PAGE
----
"......I have a banana in my ear" (was: Re: Weekly Vocab 6: to know)
|From:||Douglas Koller, Latin & French <latinfrench@...>|
|Date:||Wednesday, May 7, 2003, 21:25|
>My dictionaries are packed away, but
>(vb) _kennen_ /to be aquainted with/
>(vb) _koennen_ /to know how to/
>(vb) _wissen_ /to know <a fact>/
>(vb) _wakaru_ /to recognise, to know by the senses/
>(vb) _dekiru_ /to know <a language>
>(vb suffix) _-eru_ /to know how to/
Japanese also has "shiru", realized as "shitte iru" in the present,
meaning "know a thing (fact)/person.
There is some semantic bleeding here between "knowing how to" and
"being able to" (can). And that can lead to cool distinctions in
"being able to":
I can't swim. - I haven't learned how.
I can't swim. - I have a red hot poker jabbed into my thigh.
H.S.'s "e hiao" example touches on this. "E hiao ciuN 'Ye Lai Xiang"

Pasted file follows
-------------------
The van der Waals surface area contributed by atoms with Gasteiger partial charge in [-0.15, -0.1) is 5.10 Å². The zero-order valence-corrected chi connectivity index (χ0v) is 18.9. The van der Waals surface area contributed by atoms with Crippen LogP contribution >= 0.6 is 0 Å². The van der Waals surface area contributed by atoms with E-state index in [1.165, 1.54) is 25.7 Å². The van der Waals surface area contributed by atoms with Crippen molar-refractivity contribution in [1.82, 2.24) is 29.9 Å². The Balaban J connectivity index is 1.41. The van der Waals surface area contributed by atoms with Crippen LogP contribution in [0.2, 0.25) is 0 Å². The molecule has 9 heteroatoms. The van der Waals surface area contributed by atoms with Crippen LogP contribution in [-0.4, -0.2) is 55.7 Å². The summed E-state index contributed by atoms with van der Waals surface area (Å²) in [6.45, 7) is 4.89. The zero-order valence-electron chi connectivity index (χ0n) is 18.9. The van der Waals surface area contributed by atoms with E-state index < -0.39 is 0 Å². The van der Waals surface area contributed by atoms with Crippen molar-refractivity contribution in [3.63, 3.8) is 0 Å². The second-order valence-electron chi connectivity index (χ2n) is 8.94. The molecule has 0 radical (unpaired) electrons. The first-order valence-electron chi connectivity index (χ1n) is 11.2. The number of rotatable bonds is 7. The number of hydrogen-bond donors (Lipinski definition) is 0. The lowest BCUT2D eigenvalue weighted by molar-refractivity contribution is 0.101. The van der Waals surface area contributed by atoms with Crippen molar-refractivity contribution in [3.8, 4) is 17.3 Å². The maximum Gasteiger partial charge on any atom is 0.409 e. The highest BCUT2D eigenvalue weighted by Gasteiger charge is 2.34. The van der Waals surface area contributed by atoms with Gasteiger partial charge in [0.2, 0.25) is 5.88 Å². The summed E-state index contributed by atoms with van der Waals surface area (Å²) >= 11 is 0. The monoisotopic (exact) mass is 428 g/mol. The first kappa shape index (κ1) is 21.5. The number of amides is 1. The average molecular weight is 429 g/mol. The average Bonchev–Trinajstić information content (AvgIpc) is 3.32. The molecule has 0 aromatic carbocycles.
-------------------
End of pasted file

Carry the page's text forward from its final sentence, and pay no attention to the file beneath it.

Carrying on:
be?" (Can you sing "Ye Lai Xiang"?) should elicit, "No, but if you
hum a few bars, I'll try to fake it.", not, "<Hack,hack> 'Fraid not;
this laryngitis is killing me."
The line between "dekiru" and "-eru" is not clearcut, and they can
both be translated as "can".
"Nihongo o hanasu koto ga dekiru." and "Nihongo o (or "ga") hanaseru.
both mean "I can speak Japanese."
The fact that you can get away with the sentence, "Nihongo ga
dekiru.", I like to liken in my mind to the German "Ich kann
Deutsch.", but I think the background logic is actually different. In
German, I interpret it as an ellipsis of a
well-understood-by-context, rounding-out-the-sentence infinitive,
here "sprechen", maybe "verstehen". In Japanese, "dekiru" is the
potential form of the verb "suru", "to do", so it takes noun phrases.
Gorufu ga dekiru. I can (play) golf.
Kenkyuu ga dekiru. I can (do) research.
Nihongo ga dekiru. I can (do/speak) Japanese.
and, while we're at it:
Nihongo o hanasu koto ga dekiru. ("koto" means "thing" and can
(literally) I can do the thing of speaking Japanese
Distinctions between "shitte iru" and "wakaru" (as "know") can also be blurry.